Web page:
By J.B. Stoney
I quite believe that Philadelphia will go on to the end. In one sense it has always existed.
But when the cry raised about fifty years ago awoke the slumbering saints, when the word reached souls with power - "Behold, the bridegroom, go forth to meet him" - then I say the Philadelphian character came out in new and brilliant colours, and though there was nothing outwardly to boast of, yet it was a great sight in the eyes of the angels to see the graveclothes removed - "the liberty wherewith Christ has made us free" practically known; the time-honoured institutions - endeared by sacred associations - separated from because, on enquiry, and comparing them with the word of God, they had no authority for their rules and regulations; when instead of the end of all ministry being the mere safety of the soul by-and-by, all desired and laboured to help one another in the knowledge of Christ. The awakened ones found that there was no food for their souls in the systems around, and the faithful course of a few produced an astounding effect.
The seats of learning and centres of theology were stirred by this great moral revolution. Habits of life in private and in public were subjected to the scrutiny of the word of God; everything - dress, houses and employments - was now required to be in conformity with a new rule of life - namely, Christ. The Holy Spirit was relied on as the only power for testimony; and it is here the first step of declension has occurred. No sooner had the evangelistic work become ardent and engrossing, that the pastors' and teachers' service began to decline; and with this increase of seeking souls in the world, arose the use of human means in reaching them.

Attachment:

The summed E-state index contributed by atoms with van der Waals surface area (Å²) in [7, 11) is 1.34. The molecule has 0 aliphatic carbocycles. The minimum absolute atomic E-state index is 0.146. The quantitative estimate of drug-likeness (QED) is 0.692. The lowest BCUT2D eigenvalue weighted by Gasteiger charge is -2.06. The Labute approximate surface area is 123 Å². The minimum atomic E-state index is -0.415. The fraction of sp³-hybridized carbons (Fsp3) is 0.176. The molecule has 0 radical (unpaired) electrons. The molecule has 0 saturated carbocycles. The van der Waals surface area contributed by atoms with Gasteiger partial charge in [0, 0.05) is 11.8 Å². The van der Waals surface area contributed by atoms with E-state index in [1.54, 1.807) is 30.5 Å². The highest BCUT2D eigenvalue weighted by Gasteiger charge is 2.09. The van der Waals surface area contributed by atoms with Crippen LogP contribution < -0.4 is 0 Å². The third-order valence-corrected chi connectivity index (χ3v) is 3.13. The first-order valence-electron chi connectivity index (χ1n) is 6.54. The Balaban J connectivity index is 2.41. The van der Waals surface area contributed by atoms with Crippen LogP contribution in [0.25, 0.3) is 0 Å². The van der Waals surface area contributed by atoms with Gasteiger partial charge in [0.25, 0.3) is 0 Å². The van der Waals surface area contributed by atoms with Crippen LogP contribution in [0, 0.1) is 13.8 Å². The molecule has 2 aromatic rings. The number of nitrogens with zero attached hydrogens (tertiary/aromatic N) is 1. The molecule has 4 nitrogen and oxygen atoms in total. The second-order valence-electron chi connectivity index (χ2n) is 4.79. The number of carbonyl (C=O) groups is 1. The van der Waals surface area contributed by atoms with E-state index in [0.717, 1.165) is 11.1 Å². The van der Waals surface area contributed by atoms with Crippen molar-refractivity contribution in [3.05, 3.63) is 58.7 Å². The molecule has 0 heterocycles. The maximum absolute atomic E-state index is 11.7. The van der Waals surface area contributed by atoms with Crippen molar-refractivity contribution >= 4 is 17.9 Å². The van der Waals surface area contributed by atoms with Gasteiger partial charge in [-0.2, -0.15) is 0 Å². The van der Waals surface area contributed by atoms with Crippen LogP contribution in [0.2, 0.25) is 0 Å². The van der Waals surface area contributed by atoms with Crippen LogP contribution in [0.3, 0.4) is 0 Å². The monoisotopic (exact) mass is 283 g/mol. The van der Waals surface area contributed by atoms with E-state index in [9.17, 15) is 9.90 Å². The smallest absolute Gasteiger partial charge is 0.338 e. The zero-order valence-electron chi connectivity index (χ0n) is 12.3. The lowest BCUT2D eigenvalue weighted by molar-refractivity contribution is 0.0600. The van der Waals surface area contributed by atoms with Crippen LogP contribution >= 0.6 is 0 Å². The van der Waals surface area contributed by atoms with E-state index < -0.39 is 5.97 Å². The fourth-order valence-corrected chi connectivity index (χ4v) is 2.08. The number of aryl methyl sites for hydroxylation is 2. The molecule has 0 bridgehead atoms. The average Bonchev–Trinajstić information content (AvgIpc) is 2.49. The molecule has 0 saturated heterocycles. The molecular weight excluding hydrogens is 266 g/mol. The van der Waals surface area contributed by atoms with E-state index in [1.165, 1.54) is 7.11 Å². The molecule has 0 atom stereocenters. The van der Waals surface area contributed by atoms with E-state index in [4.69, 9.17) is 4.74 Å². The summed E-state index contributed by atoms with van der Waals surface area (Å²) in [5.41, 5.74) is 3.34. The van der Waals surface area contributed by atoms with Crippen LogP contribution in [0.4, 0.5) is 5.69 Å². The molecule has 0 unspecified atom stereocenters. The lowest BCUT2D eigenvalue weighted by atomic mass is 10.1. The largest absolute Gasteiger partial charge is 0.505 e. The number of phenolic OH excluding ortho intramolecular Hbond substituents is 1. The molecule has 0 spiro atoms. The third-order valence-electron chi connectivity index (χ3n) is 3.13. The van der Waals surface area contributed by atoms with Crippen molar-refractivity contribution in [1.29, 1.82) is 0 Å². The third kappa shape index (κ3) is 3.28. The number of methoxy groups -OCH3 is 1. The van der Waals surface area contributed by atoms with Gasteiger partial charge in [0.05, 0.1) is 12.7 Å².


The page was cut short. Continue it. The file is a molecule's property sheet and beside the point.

The Spirit of God was not simply and entirely relied on, and with the increase of human means to obtain congregations, there has been a manifest falling off in the supply and devotedness of pastors and teachers. I am not excusing the pastors and teachers, far from it. I say the world has hindered them: the evangelists introduced the use of human means, and this has produced a weakness, corresponding to the strength required, in the department of each.
Had there been an increase in every department as well as in one, the results might have been different, but the zeal in one has not been without a stooping to man, which has tended to enervate everywhere. The Spirit of God has not been honoured; hence there is not the same care and earnest service to the saints; the gifts are undeveloped - gifted men are connected with things in private and in public which, though not morally wrong, deter them from being very powerful expositors of the life of Jesus; for a man cannot really press on another what he is not living out in himself.
Thus worldliness and decline have set in widespread; though I doubt not there is a deepening in many souls of affection for Christ, and waiting for Him, and as when He left this earth He saw in the crowd one who answered fully to His mind, "she hath cast in all the living that she had", so when He returns there will be a phase of the church, though unseen to man, most pleasing to Him - "The Spirit and the bride say, Come".